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I have heard from a coworker that I - as a designer using Microsoft Expression Blend - should avoid using excessive nesting of panel elements, because they are computationally expensive.

For example, I tend to create the mainwindow with header and custom statusbar with grid, and then take the top panel and put a grid inside it, and if I have a message inside a rectangle on the already gridded top panel I create yet another grid, etc.

As a very layout-oriented disigner (who wants to use every screen most efficiently whatever the screen dimensions are) I know this is the best way to do it considering absolute control and flexibility, which prevent the window to resize in "unpredictable" ways ;oP

BUT... ...this friend of mine said that, if you have, say, five grids nested inside one another, if you pass the mouse over them, you generate five mouse events, which is costly.

Also, if you have too many calculations due to the too many containers asking for children sizes before the actual rendering, it can also be costly.

I had some previous experience with PyGtk, and I must say I used A LOT o layout panels for all my scripts, and even the resizing of windows never seemed to me to be specially costly, except when I had some complex canvas drawing needed to be recalculated.

Does anyone have any experience or know anything about it?

Thanks a lot for reading

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2 Answers 2

up vote 5 down vote accepted

There's no straight-forward answer to this, but obviously the more elements you have participating in layout, the longer the measure and arrange phases are going to take for the window. Depending on which features of which Panel types you use it could be more or less costly, but for sure the more you use the more overhead there will be during the layout calculations. You can learn more about how the layout system works by reading that entire MSDN article.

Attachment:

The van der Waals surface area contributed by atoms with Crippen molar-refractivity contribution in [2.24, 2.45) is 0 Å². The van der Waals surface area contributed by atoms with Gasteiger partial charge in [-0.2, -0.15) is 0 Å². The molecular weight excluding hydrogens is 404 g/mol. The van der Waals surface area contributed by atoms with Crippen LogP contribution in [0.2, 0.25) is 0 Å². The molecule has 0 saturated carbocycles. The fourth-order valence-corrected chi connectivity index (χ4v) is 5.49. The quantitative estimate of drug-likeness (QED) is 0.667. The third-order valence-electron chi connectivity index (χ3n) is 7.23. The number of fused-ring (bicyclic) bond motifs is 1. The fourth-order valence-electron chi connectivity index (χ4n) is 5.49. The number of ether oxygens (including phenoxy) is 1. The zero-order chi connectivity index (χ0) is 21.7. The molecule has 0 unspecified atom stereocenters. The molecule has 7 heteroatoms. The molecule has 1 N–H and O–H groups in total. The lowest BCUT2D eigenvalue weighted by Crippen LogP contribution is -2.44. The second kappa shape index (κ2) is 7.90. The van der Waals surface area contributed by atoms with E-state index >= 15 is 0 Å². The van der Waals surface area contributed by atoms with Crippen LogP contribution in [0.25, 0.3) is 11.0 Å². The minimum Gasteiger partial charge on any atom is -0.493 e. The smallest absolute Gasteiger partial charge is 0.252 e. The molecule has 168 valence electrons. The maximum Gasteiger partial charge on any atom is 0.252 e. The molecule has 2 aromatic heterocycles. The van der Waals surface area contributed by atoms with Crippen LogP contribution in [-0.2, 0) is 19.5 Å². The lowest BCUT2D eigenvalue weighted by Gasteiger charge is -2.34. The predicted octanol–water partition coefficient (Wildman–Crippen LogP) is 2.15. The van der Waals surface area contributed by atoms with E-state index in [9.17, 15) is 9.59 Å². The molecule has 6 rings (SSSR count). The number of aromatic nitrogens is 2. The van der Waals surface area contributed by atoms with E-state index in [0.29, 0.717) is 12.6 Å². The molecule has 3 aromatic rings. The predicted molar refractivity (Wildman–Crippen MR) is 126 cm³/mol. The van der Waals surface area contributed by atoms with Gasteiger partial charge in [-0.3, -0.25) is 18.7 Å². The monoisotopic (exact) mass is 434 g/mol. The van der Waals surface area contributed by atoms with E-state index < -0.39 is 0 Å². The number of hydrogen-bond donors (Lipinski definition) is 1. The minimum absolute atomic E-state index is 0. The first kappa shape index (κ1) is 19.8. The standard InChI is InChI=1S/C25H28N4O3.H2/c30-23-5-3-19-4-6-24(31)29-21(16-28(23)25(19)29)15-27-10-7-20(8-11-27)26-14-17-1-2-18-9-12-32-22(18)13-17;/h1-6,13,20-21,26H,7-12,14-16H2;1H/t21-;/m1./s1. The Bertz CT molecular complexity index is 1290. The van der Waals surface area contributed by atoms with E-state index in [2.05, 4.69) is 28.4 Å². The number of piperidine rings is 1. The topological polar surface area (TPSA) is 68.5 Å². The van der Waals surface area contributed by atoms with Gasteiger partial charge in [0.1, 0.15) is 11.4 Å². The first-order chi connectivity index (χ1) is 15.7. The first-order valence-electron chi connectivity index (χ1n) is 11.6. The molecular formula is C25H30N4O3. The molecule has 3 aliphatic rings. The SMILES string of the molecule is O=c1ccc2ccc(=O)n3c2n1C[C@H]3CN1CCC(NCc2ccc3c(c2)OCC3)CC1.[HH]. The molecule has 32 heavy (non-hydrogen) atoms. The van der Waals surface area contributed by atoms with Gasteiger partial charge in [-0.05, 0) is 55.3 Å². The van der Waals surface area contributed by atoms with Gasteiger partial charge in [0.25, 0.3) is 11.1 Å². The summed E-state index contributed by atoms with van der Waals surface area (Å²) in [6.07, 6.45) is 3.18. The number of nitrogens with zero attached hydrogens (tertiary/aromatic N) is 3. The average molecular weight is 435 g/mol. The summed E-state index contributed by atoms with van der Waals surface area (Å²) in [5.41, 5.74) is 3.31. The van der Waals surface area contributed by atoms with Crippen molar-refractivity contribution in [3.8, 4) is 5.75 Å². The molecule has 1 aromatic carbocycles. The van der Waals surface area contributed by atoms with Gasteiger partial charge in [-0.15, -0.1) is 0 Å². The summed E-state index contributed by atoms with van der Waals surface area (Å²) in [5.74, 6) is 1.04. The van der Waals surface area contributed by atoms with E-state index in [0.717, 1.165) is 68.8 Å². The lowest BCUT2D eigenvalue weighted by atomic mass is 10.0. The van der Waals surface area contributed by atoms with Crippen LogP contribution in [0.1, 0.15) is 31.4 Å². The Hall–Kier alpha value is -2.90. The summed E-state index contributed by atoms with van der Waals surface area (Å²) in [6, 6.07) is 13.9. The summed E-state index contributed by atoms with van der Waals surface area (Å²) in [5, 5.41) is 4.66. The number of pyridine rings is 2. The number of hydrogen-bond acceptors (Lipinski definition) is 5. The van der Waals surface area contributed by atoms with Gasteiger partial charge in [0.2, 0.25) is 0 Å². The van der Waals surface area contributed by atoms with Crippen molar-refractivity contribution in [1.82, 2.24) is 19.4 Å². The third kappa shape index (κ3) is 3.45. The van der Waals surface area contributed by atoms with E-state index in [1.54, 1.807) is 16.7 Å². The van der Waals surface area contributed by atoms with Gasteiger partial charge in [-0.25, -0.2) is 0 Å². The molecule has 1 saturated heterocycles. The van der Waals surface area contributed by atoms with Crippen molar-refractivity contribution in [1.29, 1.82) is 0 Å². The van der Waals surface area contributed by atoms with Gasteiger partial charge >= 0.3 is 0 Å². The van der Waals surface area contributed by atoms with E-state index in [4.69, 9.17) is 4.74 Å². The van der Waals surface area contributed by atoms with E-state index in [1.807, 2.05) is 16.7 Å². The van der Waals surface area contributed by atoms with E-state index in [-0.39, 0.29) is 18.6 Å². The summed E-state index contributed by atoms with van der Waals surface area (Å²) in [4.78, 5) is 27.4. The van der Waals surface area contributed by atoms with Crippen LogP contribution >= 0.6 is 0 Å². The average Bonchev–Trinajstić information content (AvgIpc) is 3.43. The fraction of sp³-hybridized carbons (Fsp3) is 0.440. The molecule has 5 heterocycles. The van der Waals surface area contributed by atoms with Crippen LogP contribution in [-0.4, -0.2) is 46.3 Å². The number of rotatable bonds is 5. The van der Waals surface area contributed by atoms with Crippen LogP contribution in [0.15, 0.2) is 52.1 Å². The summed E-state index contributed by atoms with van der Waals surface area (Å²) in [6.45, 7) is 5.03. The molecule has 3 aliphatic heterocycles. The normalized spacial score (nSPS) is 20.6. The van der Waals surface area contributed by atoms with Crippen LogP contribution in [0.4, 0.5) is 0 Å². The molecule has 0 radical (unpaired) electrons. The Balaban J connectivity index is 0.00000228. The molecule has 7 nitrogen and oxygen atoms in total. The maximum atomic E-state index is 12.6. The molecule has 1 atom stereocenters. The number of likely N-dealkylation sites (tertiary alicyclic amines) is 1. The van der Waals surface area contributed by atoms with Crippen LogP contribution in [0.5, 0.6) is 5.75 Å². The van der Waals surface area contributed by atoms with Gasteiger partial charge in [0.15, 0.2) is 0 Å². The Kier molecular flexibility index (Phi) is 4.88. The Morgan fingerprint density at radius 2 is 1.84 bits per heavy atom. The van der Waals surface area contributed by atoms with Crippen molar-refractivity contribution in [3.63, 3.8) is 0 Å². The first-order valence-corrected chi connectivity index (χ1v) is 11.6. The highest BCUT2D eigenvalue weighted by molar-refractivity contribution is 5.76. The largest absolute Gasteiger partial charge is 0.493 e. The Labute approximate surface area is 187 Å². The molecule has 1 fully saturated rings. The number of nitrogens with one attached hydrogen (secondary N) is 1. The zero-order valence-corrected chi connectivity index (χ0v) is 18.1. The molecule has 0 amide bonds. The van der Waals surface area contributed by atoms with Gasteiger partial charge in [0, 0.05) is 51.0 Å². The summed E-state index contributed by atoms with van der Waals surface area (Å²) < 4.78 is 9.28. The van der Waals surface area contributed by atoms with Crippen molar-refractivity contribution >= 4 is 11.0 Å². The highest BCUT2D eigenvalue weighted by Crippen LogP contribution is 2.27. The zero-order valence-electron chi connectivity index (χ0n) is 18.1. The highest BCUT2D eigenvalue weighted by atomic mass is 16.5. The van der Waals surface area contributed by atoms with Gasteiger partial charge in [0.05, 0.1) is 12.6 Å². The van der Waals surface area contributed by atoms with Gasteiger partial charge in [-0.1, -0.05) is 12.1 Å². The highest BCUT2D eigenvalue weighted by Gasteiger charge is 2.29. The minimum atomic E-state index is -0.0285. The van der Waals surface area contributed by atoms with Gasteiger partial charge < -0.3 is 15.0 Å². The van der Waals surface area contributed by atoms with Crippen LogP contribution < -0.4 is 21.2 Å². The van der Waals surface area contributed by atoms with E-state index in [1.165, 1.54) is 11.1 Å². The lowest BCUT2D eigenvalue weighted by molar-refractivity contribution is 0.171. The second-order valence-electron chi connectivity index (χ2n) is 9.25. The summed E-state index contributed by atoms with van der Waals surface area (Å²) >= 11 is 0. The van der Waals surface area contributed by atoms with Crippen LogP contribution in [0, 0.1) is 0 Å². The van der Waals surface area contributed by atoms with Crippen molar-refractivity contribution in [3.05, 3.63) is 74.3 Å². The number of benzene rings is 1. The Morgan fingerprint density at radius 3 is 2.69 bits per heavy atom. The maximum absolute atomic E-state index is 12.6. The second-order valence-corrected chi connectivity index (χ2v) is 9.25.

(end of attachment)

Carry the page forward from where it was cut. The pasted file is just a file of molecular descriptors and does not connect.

In the end this is something that, unless you've gone crazy, will not often be an issue. To find out if it is causing problems for your app I suggest using the WPF Performance Suite to do some performance testing.

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Wouldn't worry about it that much, i for one did not have problems with it so far. Apply some common sense, what panels are needed in which case? Do you really need yet another panel to achieve your goal or not?

The MSDN article on this issue might be of interest since it explains a few things which are not straightforward: Optimizing Performance: Layout and Design

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I appreciated very much your link. In the end, I don't think the layout operations will be limiting, specially considering other processing that will be done by the program. Thanks! –  heltonbiker Jun 14 '11 at 20:25

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